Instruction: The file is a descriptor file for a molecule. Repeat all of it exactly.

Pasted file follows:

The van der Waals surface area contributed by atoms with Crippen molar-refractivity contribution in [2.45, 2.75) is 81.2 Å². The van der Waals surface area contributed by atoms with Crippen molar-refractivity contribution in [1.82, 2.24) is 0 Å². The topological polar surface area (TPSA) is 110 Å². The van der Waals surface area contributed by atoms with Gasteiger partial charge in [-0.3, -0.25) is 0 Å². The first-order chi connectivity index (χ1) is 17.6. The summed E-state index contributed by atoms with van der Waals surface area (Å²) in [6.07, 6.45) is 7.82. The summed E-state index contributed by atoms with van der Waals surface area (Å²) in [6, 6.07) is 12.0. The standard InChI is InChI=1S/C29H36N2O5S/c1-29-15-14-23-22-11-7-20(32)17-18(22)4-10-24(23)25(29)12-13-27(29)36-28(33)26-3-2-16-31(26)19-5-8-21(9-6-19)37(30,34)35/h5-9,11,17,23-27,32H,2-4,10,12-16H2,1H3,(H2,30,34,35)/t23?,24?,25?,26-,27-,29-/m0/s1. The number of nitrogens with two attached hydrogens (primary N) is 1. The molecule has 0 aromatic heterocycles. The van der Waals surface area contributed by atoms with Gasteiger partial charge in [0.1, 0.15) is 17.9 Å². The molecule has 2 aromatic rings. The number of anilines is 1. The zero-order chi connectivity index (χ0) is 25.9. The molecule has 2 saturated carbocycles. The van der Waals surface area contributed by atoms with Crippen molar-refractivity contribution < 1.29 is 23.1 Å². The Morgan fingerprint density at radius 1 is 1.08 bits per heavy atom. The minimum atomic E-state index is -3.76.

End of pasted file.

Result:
The van der Waals surface area contributed by atoms with Crippen molar-refractivity contribution in [2.45, 2.75) is 81.2 Å². The van der Waals surface area contributed by atoms with Crippen molar-refractivity contribution in [1.82, 2.24) is 0 Å². The topological polar surface area (TPSA) is 110 Å². The van der Waals surface area contributed by atoms with Gasteiger partial charge in [-0.3, -0.25) is 0 Å². The first-order chi connectivity index (χ1) is 17.6. The summed E-state index contributed by atoms with van der Waals surface area (Å²) in [6.07, 6.45) is 7.82. The summed E-state index contributed by atoms with van der Waals surface area (Å²) in [6, 6.07) is 12.0. The standard InChI is InChI=1S/C29H36N2O5S/c1-29-15-14-23-22-11-7-20(32)17-18(22)4-10-24(23)25(29)12-13-27(29)36-28(33)26-3-2-16-31(26)19-5-8-21(9-6-19)37(30,34)35/h5-9,11,17,23-27,32H,2-4,10,12-16H2,1H3,(H2,30,34,35)/t23?,24?,25?,26-,27-,29-/m0/s1. The number of nitrogens with two attached hydrogens (primary N) is 1. The molecule has 0 aromatic heterocycles. The van der Waals surface area contributed by atoms with Gasteiger partial charge in [0.1, 0.15) is 17.9 Å². The molecule has 2 aromatic rings. The number of anilines is 1. The zero-order chi connectivity index (χ0) is 25.9. The molecule has 2 saturated carbocycles. The van der Waals surface area contributed by atoms with Crippen molar-refractivity contribution < 1.29 is 23.1 Å². The Morgan fingerprint density at radius 1 is 1.08 bits per heavy atom. The minimum atomic E-state index is -3.76.